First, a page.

But that wasn't reflected on Twitter, Loder notes, where accounts encouraging violence sometimes have thousands of followers, amplifying their hateful messages. He said many appear to belong to older white men and women in their 50s, whose profiles typically feature American flag emoji and profiles littered with racist, anti-immigrant and anti-Democratic invective.

The main targets of their ire are typically people of color, especially women, he added.

"It's telling, and disturbing, that so much of their online language reflects lynching or dragging, including pictures of nooses," Loder said. "We're not that far removed from when lynching was a reality in the U.S."

Some of the threats Loder uncovered have been up for weeks and even months. A source familiar with the Loder's efforts, however, told The Post that some of the tweets - which would have otherwise been immediately removed - were "temporarily maintained to enable potential law enforcement coordination."

Capitol Police said in a statement Monday they could not detail their strategy for protecting members of Congress.

Twitter has taken numerous steps to improve user experience on their platform, even introducing introduced machine-learning software to monitor account behavior and is suspending over a million problematic accounts a day. But still, Loder said, automation is not sufficient to police hate speech and threats of violence. He suggested it would be prudent for Twitter to pay special attention to the accounts of controversial political figures, especially those who are constantly under threat.

"If it's possible for me, as a single guy working for a couple hours over the weekend to put a little search dashboard together, to find huge numbers of death threats against Ilhan Omar, there is no reason why Twitter couldn't do the same thing," he said.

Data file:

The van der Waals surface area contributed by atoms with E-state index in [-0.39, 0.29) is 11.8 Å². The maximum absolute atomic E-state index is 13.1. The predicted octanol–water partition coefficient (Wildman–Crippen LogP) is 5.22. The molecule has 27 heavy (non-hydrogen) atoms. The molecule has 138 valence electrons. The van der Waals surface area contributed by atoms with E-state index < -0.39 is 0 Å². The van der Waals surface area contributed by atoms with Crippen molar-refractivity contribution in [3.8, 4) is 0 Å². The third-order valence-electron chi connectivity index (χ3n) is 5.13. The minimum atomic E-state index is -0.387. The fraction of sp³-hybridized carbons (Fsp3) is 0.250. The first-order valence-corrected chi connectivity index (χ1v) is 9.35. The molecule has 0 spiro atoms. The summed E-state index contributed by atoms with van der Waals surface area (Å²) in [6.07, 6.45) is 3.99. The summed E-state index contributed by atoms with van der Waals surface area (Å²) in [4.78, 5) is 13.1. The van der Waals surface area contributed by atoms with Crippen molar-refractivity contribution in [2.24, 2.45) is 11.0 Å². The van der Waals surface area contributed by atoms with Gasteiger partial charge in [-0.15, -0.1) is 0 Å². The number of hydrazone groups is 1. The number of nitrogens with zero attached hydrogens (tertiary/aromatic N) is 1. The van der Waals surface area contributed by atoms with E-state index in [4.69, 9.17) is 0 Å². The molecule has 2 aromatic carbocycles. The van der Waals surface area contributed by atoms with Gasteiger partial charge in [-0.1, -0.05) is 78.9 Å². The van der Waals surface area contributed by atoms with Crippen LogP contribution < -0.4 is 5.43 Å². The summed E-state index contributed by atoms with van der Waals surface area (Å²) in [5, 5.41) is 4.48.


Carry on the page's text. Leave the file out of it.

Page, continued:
A Twitter spokesman told The Post Monday that death threats, incitement to violence and hateful conduct are "absolutely unacceptable" on the platform.

"Accounts spreading this type of material will be removed and coupled with our proactive engagement, we continue to encourage people to report this content to us," the spokesman said in a statement. "This behavior undermines freedom of expression and the values our service is based on."

According to Twitter's rules, the platform penalizes accounts based on the severity of the infraction and whether it's their first time violating Twitter's policies. This is an effort to drive toward longer-term behavioral change, but additional penalties will result in a permanent suspension.

But Loder said it was disheartening that some of these accounts - even after being reported for making death threats - are allowed to return to the platform and their followers.

He thinks they should be banned outright.

"Why is that person allowed back on the network when they broke the rules and broke the law, and what incentive does twitter have to allow them to come back?" he asked. "For outright death threats, for Ilhan Omar's daughter to be dragged by a chain, I don't think that person should get their account back."

This article was written by Michael Brice-Saddler, a reporter for The Washington Post.